Change Text Size a- | A+ Walden Bello’s ZSpace Page
The “corruption-causes-poverty” narrative has become a standard tool in the hegemonic discourse kit for leaders in some developing countries – where in fact, Waldon Bello argues, it is neoliberal economic policies that are really to blame for poverty. Thailand’s “Red Shirts” are not, however, being distracted by the “corruption” line the World Bank and IMF are pushing, choosing instead to keep their eyes on the prize – the real answer to poverty – replacing neoliberalism with pro-people economic policies.
The issue of corruption resonates in developing countries. In the Philippines, for instance, the slogan of the coalition that is likely to win the 2010 presidential elections is “Without corrupt officials, there are no poor people.”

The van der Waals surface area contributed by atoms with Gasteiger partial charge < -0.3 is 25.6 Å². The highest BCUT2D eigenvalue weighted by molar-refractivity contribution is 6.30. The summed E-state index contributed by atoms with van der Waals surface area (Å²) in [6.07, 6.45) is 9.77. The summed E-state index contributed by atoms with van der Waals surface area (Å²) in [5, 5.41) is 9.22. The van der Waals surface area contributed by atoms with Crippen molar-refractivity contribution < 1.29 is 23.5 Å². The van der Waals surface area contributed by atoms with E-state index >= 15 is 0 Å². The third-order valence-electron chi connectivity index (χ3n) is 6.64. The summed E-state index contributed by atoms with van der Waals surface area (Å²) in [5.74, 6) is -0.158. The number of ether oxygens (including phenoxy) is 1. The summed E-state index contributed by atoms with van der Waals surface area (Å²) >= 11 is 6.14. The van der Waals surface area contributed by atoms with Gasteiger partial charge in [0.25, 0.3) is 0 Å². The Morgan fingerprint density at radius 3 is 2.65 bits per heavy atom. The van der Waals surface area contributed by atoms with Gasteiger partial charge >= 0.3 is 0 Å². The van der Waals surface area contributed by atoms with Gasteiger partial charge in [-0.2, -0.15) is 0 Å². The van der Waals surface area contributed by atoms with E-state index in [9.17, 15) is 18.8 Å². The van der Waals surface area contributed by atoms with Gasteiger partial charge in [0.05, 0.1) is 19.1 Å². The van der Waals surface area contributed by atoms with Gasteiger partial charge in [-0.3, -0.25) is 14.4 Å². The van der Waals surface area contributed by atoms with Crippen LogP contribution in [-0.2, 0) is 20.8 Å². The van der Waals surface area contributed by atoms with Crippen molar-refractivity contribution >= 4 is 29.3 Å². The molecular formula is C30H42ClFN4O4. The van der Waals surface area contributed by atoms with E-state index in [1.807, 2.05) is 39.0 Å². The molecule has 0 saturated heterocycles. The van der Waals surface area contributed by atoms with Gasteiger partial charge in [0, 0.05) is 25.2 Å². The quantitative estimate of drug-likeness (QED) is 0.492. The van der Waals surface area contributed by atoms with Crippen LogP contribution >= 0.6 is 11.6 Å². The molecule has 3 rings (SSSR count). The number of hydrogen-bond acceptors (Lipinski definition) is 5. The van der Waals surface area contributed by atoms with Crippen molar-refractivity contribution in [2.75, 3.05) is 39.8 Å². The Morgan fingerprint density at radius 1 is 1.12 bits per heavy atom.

Not surprisingly, the international financial institutions have weighed in. The World Bank has made “good governance” a major thrust of its work, asserting that the “World Bank Group focus on governance and anticorruption (GAC) follows from its mandate to reduce poverty — a capable and accountable state creates opportunities for poor people, provides better services, and improves development outcomes.”